Whilst there’s no direct test for vitamin K2 deficiency, we can measure the markers of vitamin K status in bone and tissues (uncarboxylated osteocalcin and dephospho-uncarboxylated matrix GLA protein for those who were wondering)!

The recommended daily requirement of vitamin K is only based only on our need for K1. To this day, there’s still no daily requirement of vitamin K2!

Consequently, and with a tip of the hat to the anti-fat and cholesterol campaigns once again, there’s now evidence that we’re looking down the barrel of a near-universal epidemic of vitamin K2 deficiency. Children and anyone over the age of 40 are particularly at risk – especially for those avoiding dairy or on medications, as many inhibit our absorption of dietary vitamin K.

We touched on this last week, but it’s worth reiterating that the ratio of vitamins K, A and D are almost as important as the amount. This is why supplementing with any of these nutrients should never be done without addressing the others.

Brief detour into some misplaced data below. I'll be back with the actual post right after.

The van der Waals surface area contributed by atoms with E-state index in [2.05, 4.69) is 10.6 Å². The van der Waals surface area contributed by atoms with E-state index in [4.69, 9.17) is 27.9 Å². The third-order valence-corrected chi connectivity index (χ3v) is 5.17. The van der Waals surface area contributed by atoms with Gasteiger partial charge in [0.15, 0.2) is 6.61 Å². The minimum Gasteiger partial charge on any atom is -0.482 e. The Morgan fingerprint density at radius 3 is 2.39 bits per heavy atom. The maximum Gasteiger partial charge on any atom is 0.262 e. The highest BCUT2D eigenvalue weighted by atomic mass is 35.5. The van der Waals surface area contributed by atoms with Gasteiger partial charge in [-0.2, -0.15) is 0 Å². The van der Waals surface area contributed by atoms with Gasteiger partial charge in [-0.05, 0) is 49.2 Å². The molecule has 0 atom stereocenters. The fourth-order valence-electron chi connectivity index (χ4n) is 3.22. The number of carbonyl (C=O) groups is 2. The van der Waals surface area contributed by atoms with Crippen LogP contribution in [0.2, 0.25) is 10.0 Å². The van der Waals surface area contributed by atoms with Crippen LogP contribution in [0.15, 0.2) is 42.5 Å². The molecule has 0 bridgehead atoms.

Why is vitamin K2 important?

Whilst vitamin D helps with our absorption of calcium (which is why in the last decade, people have supplemented the two together), K2 is the nutrient responsible for shuttling that calcium into the bones and teeth and keeping it out of the blood vessels, organs and other soft tissues to prevent calcification. You can see why it is such an incredibly important piece of the puzzle, especially for growing children!

It is one of the most critical nutrients for healthy teeth and gums and we’ll be hearing from local Dentist, Dr Steven Lin on this topic next week.